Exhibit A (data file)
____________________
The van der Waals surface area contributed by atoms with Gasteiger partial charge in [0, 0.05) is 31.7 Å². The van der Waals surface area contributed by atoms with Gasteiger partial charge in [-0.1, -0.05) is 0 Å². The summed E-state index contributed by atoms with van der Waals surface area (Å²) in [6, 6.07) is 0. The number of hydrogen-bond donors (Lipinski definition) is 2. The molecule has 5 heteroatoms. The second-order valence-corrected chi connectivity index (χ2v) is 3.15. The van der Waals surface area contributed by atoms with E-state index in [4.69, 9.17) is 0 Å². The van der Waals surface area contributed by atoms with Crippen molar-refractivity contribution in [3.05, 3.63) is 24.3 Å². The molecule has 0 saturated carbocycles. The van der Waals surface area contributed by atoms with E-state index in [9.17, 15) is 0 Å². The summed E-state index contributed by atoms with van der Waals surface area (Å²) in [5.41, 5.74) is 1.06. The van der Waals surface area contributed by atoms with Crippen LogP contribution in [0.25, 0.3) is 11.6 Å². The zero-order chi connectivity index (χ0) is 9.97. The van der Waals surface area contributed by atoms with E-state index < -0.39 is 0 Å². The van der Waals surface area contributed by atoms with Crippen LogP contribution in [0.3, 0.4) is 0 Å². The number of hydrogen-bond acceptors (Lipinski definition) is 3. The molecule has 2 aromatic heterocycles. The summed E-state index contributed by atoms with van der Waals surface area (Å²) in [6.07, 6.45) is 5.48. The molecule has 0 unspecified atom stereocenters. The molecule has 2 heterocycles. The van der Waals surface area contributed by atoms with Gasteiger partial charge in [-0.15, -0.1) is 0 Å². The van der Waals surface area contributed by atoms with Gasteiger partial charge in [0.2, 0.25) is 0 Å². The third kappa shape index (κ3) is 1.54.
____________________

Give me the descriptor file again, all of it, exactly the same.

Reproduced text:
The van der Waals surface area contributed by atoms with Gasteiger partial charge in [0, 0.05) is 31.7 Å². The van der Waals surface area contributed by atoms with Gasteiger partial charge in [-0.1, -0.05) is 0 Å². The summed E-state index contributed by atoms with van der Waals surface area (Å²) in [6, 6.07) is 0. The number of hydrogen-bond donors (Lipinski definition) is 2. The molecule has 5 heteroatoms. The second-order valence-corrected chi connectivity index (χ2v) is 3.15. The van der Waals surface area contributed by atoms with E-state index in [4.69, 9.17) is 0 Å². The van der Waals surface area contributed by atoms with Crippen molar-refractivity contribution in [3.05, 3.63) is 24.3 Å². The molecule has 0 saturated carbocycles. The van der Waals surface area contributed by atoms with E-state index in [9.17, 15) is 0 Å². The summed E-state index contributed by atoms with van der Waals surface area (Å²) in [5.41, 5.74) is 1.06. The van der Waals surface area contributed by atoms with Crippen LogP contribution in [0.25, 0.3) is 11.6 Å². The zero-order chi connectivity index (χ0) is 9.97. The van der Waals surface area contributed by atoms with E-state index < -0.39 is 0 Å². The van der Waals surface area contributed by atoms with Crippen LogP contribution in [0.3, 0.4) is 0 Å². The number of hydrogen-bond acceptors (Lipinski definition) is 3. The molecule has 2 aromatic heterocycles. The summed E-state index contributed by atoms with van der Waals surface area (Å²) in [6.07, 6.45) is 5.48. The molecule has 0 unspecified atom stereocenters. The molecule has 2 heterocycles. The van der Waals surface area contributed by atoms with Gasteiger partial charge in [-0.15, -0.1) is 0 Å². The van der Waals surface area contributed by atoms with Gasteiger partial charge in [0.2, 0.25) is 0 Å². The third kappa shape index (κ3) is 1.54.